1

I have had very strong sensations in my throat since I started practicing Vipassana 2 years back.

They keep changing shapes and sharpness - they started like a picket fence and now are like hard pokey stone(s). They get overwhelming at times and am not able to focus on other body parts.

  • Has anyone experienced something like this ?
  • Have you managed to be equanimous in the face of sensations that seem to be communicating with you?
2

I haven't had the "throat" experience, but it's not uncommon to have long or recurring periods of some kind of weird painful or uncomfortable physical/somatic sensation. Teachers that I know of link it to the "knowledge of the three characteristics" phase of the Theravada "progress of insight". It's a sign of maturing insight into the non-self nature of your physical and mental sensations.

It's not a reflection on you or the state of your practice- in fact, it may be a sign that your practice is healthy and getting results.

However, if it starts to be accompanied by disturbing imagery or strong negative emotions, especially if it seems linked to memories of past potentially-traumatizing experiences, then reduce your meditation periods and look for professional psychological support before continuing intensive vipassana practice. However, if it stays purely physical/somatic, then it's not that unusual.

You just won't feel equanimous about it in the short term, but your non-equanimous feelings about it can be part of your vipassana practice. Examine the sensations in terms of "vedana" - the quick arising and disappearance of pleasant, neutral, and unpleasant feelings.

0

Great answer from Namrata.

Can you turn towards the experience with curiosity and kindness?

If you can't give your attention to other experience because this is too overwhelming, perhaps it is just something that is asking for attention.

Sometimes, the issue with something like this is merely that it feels ignored. Once we really become interested, in a kindly way, it feels seen and met, and quietens down. Or, it has a story to tell, perhaps of past trauma, etc.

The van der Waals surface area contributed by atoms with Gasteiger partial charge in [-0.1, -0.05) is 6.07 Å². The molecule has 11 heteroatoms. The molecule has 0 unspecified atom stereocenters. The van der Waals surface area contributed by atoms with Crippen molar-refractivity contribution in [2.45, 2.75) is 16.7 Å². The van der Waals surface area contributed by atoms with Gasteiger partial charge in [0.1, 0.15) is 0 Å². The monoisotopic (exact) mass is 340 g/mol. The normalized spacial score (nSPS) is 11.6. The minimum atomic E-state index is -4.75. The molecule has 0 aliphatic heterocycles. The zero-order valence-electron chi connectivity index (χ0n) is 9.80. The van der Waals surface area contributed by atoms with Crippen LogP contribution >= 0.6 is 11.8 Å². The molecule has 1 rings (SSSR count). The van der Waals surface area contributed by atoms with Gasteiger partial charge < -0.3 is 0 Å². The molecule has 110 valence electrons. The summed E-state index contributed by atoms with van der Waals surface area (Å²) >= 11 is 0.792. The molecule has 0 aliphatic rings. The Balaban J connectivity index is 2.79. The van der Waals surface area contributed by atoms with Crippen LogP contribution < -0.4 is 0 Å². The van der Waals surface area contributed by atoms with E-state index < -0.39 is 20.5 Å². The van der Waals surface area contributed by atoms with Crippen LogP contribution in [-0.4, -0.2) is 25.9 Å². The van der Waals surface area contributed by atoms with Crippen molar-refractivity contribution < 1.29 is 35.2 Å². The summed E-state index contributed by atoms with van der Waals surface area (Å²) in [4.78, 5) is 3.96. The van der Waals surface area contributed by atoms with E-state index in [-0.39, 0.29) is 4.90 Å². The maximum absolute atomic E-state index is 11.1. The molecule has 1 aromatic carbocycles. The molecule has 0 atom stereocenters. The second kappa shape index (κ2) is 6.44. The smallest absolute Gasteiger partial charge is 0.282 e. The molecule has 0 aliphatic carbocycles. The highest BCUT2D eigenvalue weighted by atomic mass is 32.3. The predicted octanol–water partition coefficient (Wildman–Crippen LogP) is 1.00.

Curiosity and kindness are crucial. Along with gentleness. Just look, see what you can actually know about these.

Perhaps as Andrei suggests, it is connected with smoking. Perhaps turning towards the sensation with kindness might help you see more what is there?

  • Thank you for that. This resonated with me. I struggle with kindness and compassion towards self. There's a lot of repressed anger and an old belief that expressing it is a "bad" thing, especially for women. I only valued and marked myself on niceness and being selfless, which I now know were not authentic. – Namrata Apr 26 '18 at 11:10
  • It can help to separate out parts of ourselves, and have conversations with them. Perhaps ask them how old they are. Is there anything they need. Much like we would with a young child. Perhaps offer them a hug. Reassurance that you are there for them. Even if it seems ghastly, we can still be kind and loving towards it. If it does seem ghastly, that is almost certainly just a strategy it is taking to get our attention anyway. Its real need will be far more innocuous. – Upayavira Apr 26 '18 at 14:05
  • The best material I know of on this approach comes from Focusing, by Eugene Gendlin. It describes a way of engaging with our experience that is very gentle and kind, and thus very helpful to westerners approaching meditation. – Upayavira Apr 26 '18 at 14:06
  • Thank you so much. I get what you are saying about having conversations with these parts of myself. It's ironic but a 'need to be heard' comes up the moment I think about my throat :) – Namrata Apr 27 '18 at 2:55
0

Believe it or not I had exactly same problem back in the day, and I used to smoke cigarettes then, which is why I asked if you were a smoker.

I had these nagging sensations in the throat, surprisingly they were somewhat pleasant, as in I actually enjoyed what felt like warmth and movement in my throat. But sometimes they were getting slightly too strong and it worried me. It all started as my self-awareness increased as a result of my Buddhist practice. I did not meditate back then but did apply serious effort to practice mindfulness.

Around the same period of time I felt increasing disgust to the smell and taste of tobacco products. As my self-awareness grew, I kept enjoying the sensations in my throat but did not want to experience the smell and taste in my mouth. Also, my head started spinning a bit too much after having another cigarette. So at some point I started to reduce the frequency and amount I smoked, until I quit. I never applied any force, never used nicotine patches - it just happened by itself, through awareness and disgust and some head spinning. As I quit smoking, the throat sensations have briefly increased, and then were gone forever.

I'm not saying your case is the same, but perhaps it's not entirely out of question that your awareness of your body has increased as a result of your meditation practice, and now you feel what was always there but you simply did not notice before. In a way, this could be interpreted as your throat talking to you: "please stop smoking". Might as well listen :)

  • I totally believe you because disgust is what am feeling towards cigarettes and fumes too. I have started hating it on my fingers, in my mouth. Thank you for sharing this Andrei. – Namrata Apr 27 '18 at 3:02

Your Answer

By clicking “Post Your Answer”, you agree to our terms of service, privacy policy and cookie policy

Not the answer you're looking for? Browse other questions tagged or ask your own question.